Monday, May 2, 2011

[ZESTCaste] Play on Khairlanji atrocity poses discomfiting questions

Mumbai, May 1, 2011
Play on Khairlanji atrocity poses discomfiting questions
Rahi Gaikwad

When will Dalits get justice in this country, asks protagonist

The story of Khairlanji as a story of the plight of the Scheduled
Castes in scores of villages has joined the pantheon of protest
literature of the Dalit movement with the staging of Marathi play
Tanta Mukta Gaon (Dispute-Free Village).

The Maharashtra government in 2010 declared the village of Khairlanji,
infamous for the brutal killings of four members of the Bhotmange
family, a "Tanta Mukta Gaon" under a government programme which seeks
to resolve disputes at the village level through community

The play, written by young Sandesh Gaikwad, opened this week here. It
invokes the extreme brutality of the incident that has left an
indelible mark on the Dalit consciousness. Depicting the events that
led to the killings, the play offers a glimpse into the mechanics of
caste oppression at the village level.

It reveals how the jealousy of the dominant castes over the awakening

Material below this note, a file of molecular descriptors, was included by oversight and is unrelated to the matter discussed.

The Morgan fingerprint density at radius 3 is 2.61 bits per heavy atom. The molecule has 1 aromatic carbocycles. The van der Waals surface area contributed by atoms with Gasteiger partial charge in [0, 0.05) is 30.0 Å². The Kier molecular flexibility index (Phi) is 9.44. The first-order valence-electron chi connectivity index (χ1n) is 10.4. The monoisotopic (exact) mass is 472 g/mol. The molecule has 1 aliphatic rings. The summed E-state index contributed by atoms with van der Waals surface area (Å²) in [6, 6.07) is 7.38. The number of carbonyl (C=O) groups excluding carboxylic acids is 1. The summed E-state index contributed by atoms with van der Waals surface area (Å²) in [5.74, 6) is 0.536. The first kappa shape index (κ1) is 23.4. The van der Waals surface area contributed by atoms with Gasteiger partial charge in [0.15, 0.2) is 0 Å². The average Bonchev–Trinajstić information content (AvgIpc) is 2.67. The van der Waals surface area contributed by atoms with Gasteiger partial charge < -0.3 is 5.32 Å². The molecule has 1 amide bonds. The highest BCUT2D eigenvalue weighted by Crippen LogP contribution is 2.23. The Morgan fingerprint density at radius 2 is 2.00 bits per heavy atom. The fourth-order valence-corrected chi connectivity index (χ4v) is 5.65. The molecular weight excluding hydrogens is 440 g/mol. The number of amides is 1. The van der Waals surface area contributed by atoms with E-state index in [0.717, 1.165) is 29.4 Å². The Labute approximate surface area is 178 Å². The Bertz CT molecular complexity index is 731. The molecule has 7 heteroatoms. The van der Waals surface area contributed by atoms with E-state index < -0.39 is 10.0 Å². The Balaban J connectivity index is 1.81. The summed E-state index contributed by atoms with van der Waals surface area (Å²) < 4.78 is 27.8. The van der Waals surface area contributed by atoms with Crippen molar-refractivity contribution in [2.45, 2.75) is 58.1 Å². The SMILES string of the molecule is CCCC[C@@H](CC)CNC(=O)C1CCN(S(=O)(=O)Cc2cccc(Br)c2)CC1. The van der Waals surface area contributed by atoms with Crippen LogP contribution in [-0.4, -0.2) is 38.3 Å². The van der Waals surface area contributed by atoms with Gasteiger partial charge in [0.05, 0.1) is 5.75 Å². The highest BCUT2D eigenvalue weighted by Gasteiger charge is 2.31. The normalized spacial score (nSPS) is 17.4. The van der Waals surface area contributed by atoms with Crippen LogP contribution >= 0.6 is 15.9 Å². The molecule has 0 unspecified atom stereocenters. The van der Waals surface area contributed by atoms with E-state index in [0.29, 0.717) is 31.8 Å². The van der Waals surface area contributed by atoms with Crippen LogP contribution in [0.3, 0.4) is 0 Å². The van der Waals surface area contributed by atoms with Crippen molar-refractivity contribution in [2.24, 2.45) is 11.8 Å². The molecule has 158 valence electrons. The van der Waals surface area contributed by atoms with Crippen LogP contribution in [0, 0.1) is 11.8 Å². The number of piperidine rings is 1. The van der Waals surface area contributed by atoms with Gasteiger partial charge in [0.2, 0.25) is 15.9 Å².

of the Dalits and their subsequent assertion of rights was the true
reason behind the atrocity. One full Act is used to show the
impoverished yet progressive life of the Bhotmange family. The play
dwells on the aspirations of the family, which is striving to rise up
through education, and their refusal to be cowed down by the upper

In a rare sympathetic advice, the village police inspector tells the
family to leave the village. "Your crime is that you are a Dalit," he

The play asks some very direct and pertinent questions to which
perhaps no one has an answer even after 60 years of Constitutional
freedom. Bansi, a young student who returns to Khairlanji with the
dream of reforming it, is thwarted by the local administration. His
bagful of books of renowned thinkers is seen to be more dangerous than
weapons of mass destruction. Driven to despair, he asks: "When will
Dalits ever get justice in this country?"

The play does have some shortcomings. For instance, its departure from
factual events for the ending, endorses a violent revenge, which
perhaps may not find resonance in certain sections of the community.
Use of the stereotype of the bumbling havildar seems irrelevant to the
narrative, although like Shakespeare's Fool, he is chosen to utter the
uncomfortable truth about injustice and discrimination to his

Infused with a quintessential Ambedkarite perspective, this real-life
depiction offers a sweeping critique of caste oppression and the
political establishment. It does not leave out Dalit leaders either.
"Our politicians are like me, blind," says the visually impaired
Roshan Bhotmange.

In the backdrop of the protests that mark the killings, the government
is shown to play a crucial role in stifling the subaltern voice and
maintaining the structures of oppression.


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